Afterward, they’ll inject local anesthesia and file down the enamel and other parts around the pulp— which contains the nerves and blood vessels— without damaging it. Another mold will be done to take the impression of the filed-down tooth. These molds will be sent to the lab to prepare your dental crown.
Meanwhile, the dentist will give you a temporary crown or a bonding around the treated tooth until your next appointment. When the crown arrives after several days, your dentist will try to fit it initially and file it accordingly. When satisfied with the fit, dental cement will be applied around the treated tooth, and the crown will be placed.
A veneer is more like a casing that covers and protects the front surface of the tooth. Dental veneers are thin yet strong shells custom-made for your teeth. You can get them to conceal surface imperfections like cracked, chipped, or broken teeth and to cover up stained teeth, gaps between teeth, and other cosmetic imperfections.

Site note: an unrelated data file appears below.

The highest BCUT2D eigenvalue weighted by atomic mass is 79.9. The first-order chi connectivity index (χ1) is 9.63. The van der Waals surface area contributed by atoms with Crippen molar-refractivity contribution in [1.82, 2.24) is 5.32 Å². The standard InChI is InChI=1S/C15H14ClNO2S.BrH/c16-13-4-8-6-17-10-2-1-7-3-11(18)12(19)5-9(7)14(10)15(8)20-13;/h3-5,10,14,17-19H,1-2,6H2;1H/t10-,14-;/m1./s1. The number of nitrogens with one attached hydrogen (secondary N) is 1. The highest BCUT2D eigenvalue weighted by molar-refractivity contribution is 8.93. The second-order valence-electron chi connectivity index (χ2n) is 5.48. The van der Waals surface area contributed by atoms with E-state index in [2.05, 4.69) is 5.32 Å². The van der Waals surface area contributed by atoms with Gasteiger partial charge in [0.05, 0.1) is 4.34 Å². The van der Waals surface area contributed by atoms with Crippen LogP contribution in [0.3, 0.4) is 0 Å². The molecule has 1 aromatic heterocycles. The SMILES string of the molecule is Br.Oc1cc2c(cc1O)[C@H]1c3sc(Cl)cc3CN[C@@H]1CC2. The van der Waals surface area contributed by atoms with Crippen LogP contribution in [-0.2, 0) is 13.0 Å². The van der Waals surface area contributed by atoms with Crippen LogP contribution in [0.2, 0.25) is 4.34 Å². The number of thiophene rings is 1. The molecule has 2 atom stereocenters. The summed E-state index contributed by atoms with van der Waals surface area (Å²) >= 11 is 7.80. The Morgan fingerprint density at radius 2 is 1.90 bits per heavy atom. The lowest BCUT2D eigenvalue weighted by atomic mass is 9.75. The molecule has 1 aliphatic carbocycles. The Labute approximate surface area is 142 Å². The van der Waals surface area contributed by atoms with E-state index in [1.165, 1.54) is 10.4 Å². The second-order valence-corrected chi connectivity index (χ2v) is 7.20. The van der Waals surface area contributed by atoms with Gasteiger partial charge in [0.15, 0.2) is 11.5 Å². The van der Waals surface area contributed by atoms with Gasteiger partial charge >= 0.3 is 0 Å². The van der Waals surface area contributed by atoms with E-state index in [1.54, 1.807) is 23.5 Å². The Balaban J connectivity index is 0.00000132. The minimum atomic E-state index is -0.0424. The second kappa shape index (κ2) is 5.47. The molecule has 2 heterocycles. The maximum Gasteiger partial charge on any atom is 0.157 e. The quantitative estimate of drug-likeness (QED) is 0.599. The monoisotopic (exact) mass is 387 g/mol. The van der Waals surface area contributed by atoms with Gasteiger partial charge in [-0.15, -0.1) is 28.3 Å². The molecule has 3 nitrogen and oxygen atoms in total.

You can get porcelain or composite veneers based on your ultimate smile goals. Your cosmetic dentist will have to investigate your teeth and your oral health before moving forward with the procedure to ensure that veneers are a good choice for you.
You can get a veneer for one tooth. However, the most common form is getting a few veneers to cover the front of the jaw to give a uniform and brighter look when you smile. Since this cosmetic treatment is generally non-invasive, you can choose whichever you want after a careful appointment.
Dental veneers require some time, maybe less than getting dental crowns. The cosmetic dentist will inspect the quality of your affected tooth carefully and examine your overall oral health. They’ll then carry out dental cleaning to start the process with a clean slate.
You can get porcelain or composite veneers as a permanent placement or get pop-on veneers to train your teeth to straighten, which you can take off anytime you want. You can get pop-on veneers if you don’t want braces.
After cleaning and primary examination, the dentist will make a mold of your teeth and the area surrounding them. They’ll note the measurements and address your concerns and goals, and send it to the lab with the sample.